Workforce, Transfer, and Careers
Two-year colleges play an important role in preparing the next generation of the geoscience workforce. And there is an array of issues that affect how and how well our institutions are able to do that. This part of the website will address what the community knows about workforce preparation in the context of 2YCs and how to develop the capacity to do it better.
Geoscience Careers: What options are available for your students?
One of the first steps towards getting students at 2YCs interested in considering a career in the geosciences at 2YCs may be to show them what geoscientists do. Information about the kinds of careers that are available and the kind of education required to land one can help students envision themselves as a part of the "geo" workforce.
Employer Perspectives: What do your students need to know and be able to do?
It's important that 2YC programs are designed to provide students with the skills, knowledge, and competencies they will need to be successful in the workforce or when they transfer on to further study. The best source of this information is the employers who will be looking to hire your students after graduation. Here are some first-hand accounts of the kinds of abilities that will make your students into hireable assets for companies and agencies looking for geoscience expertise.
Students aiming to transfer from 2YCs to 4-year colleges and universities often need support to successfully navigate the transition. Programs at 2YCs can be structured in ways to provide that kind of scaffolding so that the students can excel once they have moved on to the next stage of their education.
Many programs throughout the country focus specifically on preparing students to enter the geotechnian workforce. These programs commonly focus on local issues and workforce needs, have both college-transfer and technical courses, and lead to AAS degrees or certificates.
Preparing your students for their future careers isn't something you can do once and just check it off. Done well, it's an integral part of their education. Many different aspects of their experience - both inside and beyond the classroom - can contribute to your students' professional preparation. From advising and internships to seminars and innovative curricula, the opportunities to distribute information about geoscience careers and integrate professional preparation throughout programs are numerous and varied.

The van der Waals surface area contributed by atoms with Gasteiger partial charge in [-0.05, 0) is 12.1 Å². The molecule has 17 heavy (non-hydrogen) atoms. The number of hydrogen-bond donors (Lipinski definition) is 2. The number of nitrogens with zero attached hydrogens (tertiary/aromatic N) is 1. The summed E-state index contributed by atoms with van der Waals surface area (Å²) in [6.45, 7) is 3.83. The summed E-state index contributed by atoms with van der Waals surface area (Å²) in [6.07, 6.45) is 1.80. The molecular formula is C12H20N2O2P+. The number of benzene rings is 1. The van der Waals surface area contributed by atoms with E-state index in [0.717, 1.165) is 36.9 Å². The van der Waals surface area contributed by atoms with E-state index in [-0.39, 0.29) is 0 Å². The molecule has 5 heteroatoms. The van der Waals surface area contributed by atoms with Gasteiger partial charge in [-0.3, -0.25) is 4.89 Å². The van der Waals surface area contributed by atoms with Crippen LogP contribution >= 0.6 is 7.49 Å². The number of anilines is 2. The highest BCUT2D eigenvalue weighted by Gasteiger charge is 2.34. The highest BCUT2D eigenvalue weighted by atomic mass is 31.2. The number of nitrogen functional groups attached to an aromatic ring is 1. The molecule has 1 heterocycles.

- Preparing Students in Two-year Colleges for Geoscience Degrees and Careers: This workshop brought together faculty, administrators, and representatives of professional societies to address the challenges and share successful programs and activities for bringing students from two-year colleges into geoscience careers. We worked together to develop new strategies and recommendations from the classroom to the national level. Participants became part of a network of colleagues who share similar challenges and concerns for the preparation of 2YC geoscience students.
- InTeGrate - Geoscience and the 21st Century Workforce: This workshop from the InTeGrate project was held in 2013 as a way of looking broadly at employment opportunities for students from geoscience and related programs and from other programs that include geoscience and considered employment opportunities for students with associate degrees as well as bachelors degrees.
- The American Geosciences Institute has a website on Geoscience Workforce issues and information, including a number of career-related webinars.
- The Role of Departments in Preparing Future Geoscience Professionals: This workshop from the Building Strong Geoscience Departments project sought to improve the ability of departments to prepare geoscience students for professional careers including traditional roles in academia, government research, industry, and teaching, as well as opportunities in business, law, public service, and elsewhere. The workshop brought together faculty leaders, chairs, and other campus administrators to discuss strategies that have been effective on their own campuses, to develop new ideas to strengthen their programs, and to develop recommendations regarding the critical elements in preparing future geoscience professionals.